By Richard Meek

The Catholic Commentator

World Refugee Day in Baton Rouge is expanding as organizers attempt to include the community in appreciating the richness refugees bring to the city, said Jean Dresley, Director of Refugee Settlement for Catholic Charities of the Diocese of Baton Rouge.

Rather than the traditional one-day event, as it has been for years, the annual celebration will kick off June 14 with the showing of the documentary “This is Home: A Refugee Story” at 6:30 p.m. at the theatre at the Bishop Robert E. Tracy Center.

Following the showing of the film a panel discussion will be held, and will include a refugee, a representative from CCDBR discussing resettlement and an attorney addressing legal implications of being a refugee.

Admission is $5 to view the documentary, which chronicles the lives of four Syrian families who resettled in Baltimore.

“It’s a timely movie and talks about what (the families) go through during the first 90 days when they are trying to find their feet and all of the struggles they go through,” Dresley said.

Bishop Michael G. Duca is scheduled to bless a much larger celebration June  23 from 3:30-7:30 p.m. at the Goodwood Library in Baton Rouge. That event will include speakers, events, activities for children, an outdoor band as well as indoor entertainment, vendors selling their specialty items and food featuring dishes from around the world.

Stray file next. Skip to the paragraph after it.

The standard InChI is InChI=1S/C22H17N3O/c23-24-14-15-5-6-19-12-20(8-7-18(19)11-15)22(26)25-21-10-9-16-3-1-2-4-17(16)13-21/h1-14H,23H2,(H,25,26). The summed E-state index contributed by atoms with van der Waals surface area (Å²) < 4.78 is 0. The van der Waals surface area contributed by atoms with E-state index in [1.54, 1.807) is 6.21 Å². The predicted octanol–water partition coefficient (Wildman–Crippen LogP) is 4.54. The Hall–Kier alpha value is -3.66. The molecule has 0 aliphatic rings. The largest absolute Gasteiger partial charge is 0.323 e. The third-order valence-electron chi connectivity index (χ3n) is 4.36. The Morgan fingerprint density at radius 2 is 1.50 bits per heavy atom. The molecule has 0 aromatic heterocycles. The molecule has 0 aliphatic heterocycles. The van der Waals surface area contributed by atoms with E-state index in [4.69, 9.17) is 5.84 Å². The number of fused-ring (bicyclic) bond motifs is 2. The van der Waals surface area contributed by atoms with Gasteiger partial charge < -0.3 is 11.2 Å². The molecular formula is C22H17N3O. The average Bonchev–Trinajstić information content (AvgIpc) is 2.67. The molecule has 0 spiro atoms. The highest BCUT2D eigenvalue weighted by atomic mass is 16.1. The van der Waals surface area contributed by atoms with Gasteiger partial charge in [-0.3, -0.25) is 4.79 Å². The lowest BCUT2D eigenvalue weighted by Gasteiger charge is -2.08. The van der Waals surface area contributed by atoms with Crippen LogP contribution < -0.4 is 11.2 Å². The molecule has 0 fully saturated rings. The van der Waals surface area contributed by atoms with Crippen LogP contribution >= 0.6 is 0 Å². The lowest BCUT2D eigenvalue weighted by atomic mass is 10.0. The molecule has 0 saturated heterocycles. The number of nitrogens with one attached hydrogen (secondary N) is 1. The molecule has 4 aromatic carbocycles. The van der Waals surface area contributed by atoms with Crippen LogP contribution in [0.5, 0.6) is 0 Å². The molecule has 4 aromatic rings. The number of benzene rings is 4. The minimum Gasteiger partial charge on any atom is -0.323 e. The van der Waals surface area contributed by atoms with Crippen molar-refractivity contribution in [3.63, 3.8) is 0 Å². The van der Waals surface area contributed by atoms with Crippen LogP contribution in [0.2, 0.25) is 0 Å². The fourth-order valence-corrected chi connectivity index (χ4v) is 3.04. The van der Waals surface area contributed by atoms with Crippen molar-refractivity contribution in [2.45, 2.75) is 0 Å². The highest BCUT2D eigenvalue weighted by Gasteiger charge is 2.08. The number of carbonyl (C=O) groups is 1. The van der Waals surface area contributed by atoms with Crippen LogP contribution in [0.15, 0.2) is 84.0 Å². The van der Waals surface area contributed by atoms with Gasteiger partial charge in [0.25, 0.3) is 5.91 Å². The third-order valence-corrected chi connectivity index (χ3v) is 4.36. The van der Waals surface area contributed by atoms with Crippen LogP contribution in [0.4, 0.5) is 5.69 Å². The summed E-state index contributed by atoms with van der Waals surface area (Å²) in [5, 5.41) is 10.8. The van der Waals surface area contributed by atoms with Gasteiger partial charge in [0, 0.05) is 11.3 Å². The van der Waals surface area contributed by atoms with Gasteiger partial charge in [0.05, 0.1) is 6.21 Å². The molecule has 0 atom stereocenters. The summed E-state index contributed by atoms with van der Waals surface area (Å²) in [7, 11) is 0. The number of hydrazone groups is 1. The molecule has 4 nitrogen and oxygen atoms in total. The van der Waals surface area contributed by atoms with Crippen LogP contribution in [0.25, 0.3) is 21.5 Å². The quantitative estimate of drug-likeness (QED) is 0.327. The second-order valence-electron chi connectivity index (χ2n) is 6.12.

Also included will be local agencies distributing information about the services they offer.

“We plan to make it a festive event and try to be inclusive,” Dresley said “We want to invite the community to learn more about refugees and how they are contributing to our community and some of their struggles.

“It’s not always an easy journey for them but they are amazing, resilient individuals who contribute to our community in big ways.”

World Refugee Day is not new, Dresley said, and has been held at various locations for several years. However, she said organizers are hoping to grow the event and make it a celebration of diversity, a celebration of their motto “Unity in Strength.”

“It’s about diversity but we are all one human family,” Dresley said. “This is what makes us strong as a community when we can recognize that.

“We really want to attract the public, we want them to know who are the refugees, what they are doing in our communities, the strength they have.”

Dresley called refugee resettlement the “issue of our time,” and admitted it can spark fear.

“A lot of people are afraid, but we are hoping an event like this will help people see there is nothing to be afraid of, that (refugees) are amazing people who are contributing to our community and add to the richness and diversity of our community.”

Dresley said the event is open to the public and there is no charge for admission. She added that volunteers and sponsorships are being sought.